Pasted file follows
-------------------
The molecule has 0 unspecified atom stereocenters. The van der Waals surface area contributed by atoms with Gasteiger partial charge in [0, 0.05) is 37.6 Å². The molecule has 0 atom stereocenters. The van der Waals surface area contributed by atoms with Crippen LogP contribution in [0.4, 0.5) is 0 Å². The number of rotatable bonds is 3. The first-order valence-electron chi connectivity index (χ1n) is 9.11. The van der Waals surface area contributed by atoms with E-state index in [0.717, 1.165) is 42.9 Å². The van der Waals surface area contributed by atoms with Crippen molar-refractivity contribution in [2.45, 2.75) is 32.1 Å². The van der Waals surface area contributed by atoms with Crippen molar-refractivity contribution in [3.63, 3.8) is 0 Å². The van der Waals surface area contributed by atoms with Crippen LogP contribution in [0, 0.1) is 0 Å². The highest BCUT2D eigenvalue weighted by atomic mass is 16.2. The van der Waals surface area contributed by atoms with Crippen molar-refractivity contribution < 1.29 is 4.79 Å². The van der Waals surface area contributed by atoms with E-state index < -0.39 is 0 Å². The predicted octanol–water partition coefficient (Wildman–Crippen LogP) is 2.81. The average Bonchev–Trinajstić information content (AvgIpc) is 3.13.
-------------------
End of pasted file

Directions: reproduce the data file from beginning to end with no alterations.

The molecule has 0 unspecified atom stereocenters. The van der Waals surface area contributed by atoms with Gasteiger partial charge in [0, 0.05) is 37.6 Å². The molecule has 0 atom stereocenters. The van der Waals surface area contributed by atoms with Crippen LogP contribution in [0.4, 0.5) is 0 Å². The number of rotatable bonds is 3. The first-order valence-electron chi connectivity index (χ1n) is 9.11. The van der Waals surface area contributed by atoms with E-state index in [0.717, 1.165) is 42.9 Å². The van der Waals surface area contributed by atoms with Crippen molar-refractivity contribution in [2.45, 2.75) is 32.1 Å². The van der Waals surface area contributed by atoms with Crippen molar-refractivity contribution in [3.63, 3.8) is 0 Å². The van der Waals surface area contributed by atoms with Crippen LogP contribution in [0, 0.1) is 0 Å². The highest BCUT2D eigenvalue weighted by atomic mass is 16.2. The van der Waals surface area contributed by atoms with Crippen molar-refractivity contribution < 1.29 is 4.79 Å². The van der Waals surface area contributed by atoms with E-state index < -0.39 is 0 Å². The predicted octanol–water partition coefficient (Wildman–Crippen LogP) is 2.81. The average Bonchev–Trinajstić information content (AvgIpc) is 3.13.